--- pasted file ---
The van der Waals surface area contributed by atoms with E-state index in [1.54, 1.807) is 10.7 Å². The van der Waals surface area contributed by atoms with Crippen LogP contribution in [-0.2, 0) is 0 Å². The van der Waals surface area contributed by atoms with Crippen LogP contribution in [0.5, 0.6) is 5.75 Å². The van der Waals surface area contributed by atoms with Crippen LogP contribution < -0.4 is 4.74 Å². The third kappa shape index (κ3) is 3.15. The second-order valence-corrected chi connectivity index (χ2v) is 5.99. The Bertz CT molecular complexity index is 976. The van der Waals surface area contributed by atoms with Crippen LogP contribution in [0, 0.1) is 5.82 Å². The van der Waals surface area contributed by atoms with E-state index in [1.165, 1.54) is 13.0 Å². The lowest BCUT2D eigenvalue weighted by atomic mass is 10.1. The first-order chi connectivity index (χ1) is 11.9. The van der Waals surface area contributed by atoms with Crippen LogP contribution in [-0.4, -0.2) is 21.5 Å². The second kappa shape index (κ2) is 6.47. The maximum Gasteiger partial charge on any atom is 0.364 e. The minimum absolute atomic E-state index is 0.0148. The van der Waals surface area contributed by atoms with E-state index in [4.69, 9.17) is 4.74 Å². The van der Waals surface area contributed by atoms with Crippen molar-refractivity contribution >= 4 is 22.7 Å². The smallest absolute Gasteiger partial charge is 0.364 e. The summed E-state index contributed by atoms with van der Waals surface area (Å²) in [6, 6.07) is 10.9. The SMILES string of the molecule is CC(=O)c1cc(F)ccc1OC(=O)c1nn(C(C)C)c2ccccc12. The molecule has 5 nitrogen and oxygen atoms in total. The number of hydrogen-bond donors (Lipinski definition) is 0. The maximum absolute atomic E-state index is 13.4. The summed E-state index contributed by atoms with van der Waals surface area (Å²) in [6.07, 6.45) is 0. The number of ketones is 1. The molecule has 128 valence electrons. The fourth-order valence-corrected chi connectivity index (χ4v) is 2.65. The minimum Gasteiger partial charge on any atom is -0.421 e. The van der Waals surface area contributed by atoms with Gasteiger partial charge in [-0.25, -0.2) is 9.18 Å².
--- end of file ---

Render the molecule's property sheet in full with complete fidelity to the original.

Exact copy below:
The van der Waals surface area contributed by atoms with E-state index in [1.54, 1.807) is 10.7 Å². The van der Waals surface area contributed by atoms with Crippen LogP contribution in [-0.2, 0) is 0 Å². The van der Waals surface area contributed by atoms with Crippen LogP contribution in [0.5, 0.6) is 5.75 Å². The van der Waals surface area contributed by atoms with Crippen LogP contribution < -0.4 is 4.74 Å². The third kappa shape index (κ3) is 3.15. The second-order valence-corrected chi connectivity index (χ2v) is 5.99. The Bertz CT molecular complexity index is 976. The van der Waals surface area contributed by atoms with Crippen LogP contribution in [0, 0.1) is 5.82 Å². The van der Waals surface area contributed by atoms with E-state index in [1.165, 1.54) is 13.0 Å². The lowest BCUT2D eigenvalue weighted by atomic mass is 10.1. The first-order chi connectivity index (χ1) is 11.9. The van der Waals surface area contributed by atoms with Crippen LogP contribution in [-0.4, -0.2) is 21.5 Å². The second kappa shape index (κ2) is 6.47. The maximum Gasteiger partial charge on any atom is 0.364 e. The minimum absolute atomic E-state index is 0.0148. The van der Waals surface area contributed by atoms with E-state index in [4.69, 9.17) is 4.74 Å². The van der Waals surface area contributed by atoms with Crippen molar-refractivity contribution >= 4 is 22.7 Å². The smallest absolute Gasteiger partial charge is 0.364 e. The summed E-state index contributed by atoms with van der Waals surface area (Å²) in [6, 6.07) is 10.9. The SMILES string of the molecule is CC(=O)c1cc(F)ccc1OC(=O)c1nn(C(C)C)c2ccccc12. The molecule has 5 nitrogen and oxygen atoms in total. The number of hydrogen-bond donors (Lipinski definition) is 0. The maximum absolute atomic E-state index is 13.4. The summed E-state index contributed by atoms with van der Waals surface area (Å²) in [6.07, 6.45) is 0. The number of ketones is 1. The molecule has 128 valence electrons. The fourth-order valence-corrected chi connectivity index (χ4v) is 2.65. The minimum Gasteiger partial charge on any atom is -0.421 e. The van der Waals surface area contributed by atoms with Gasteiger partial charge in [-0.25, -0.2) is 9.18 Å².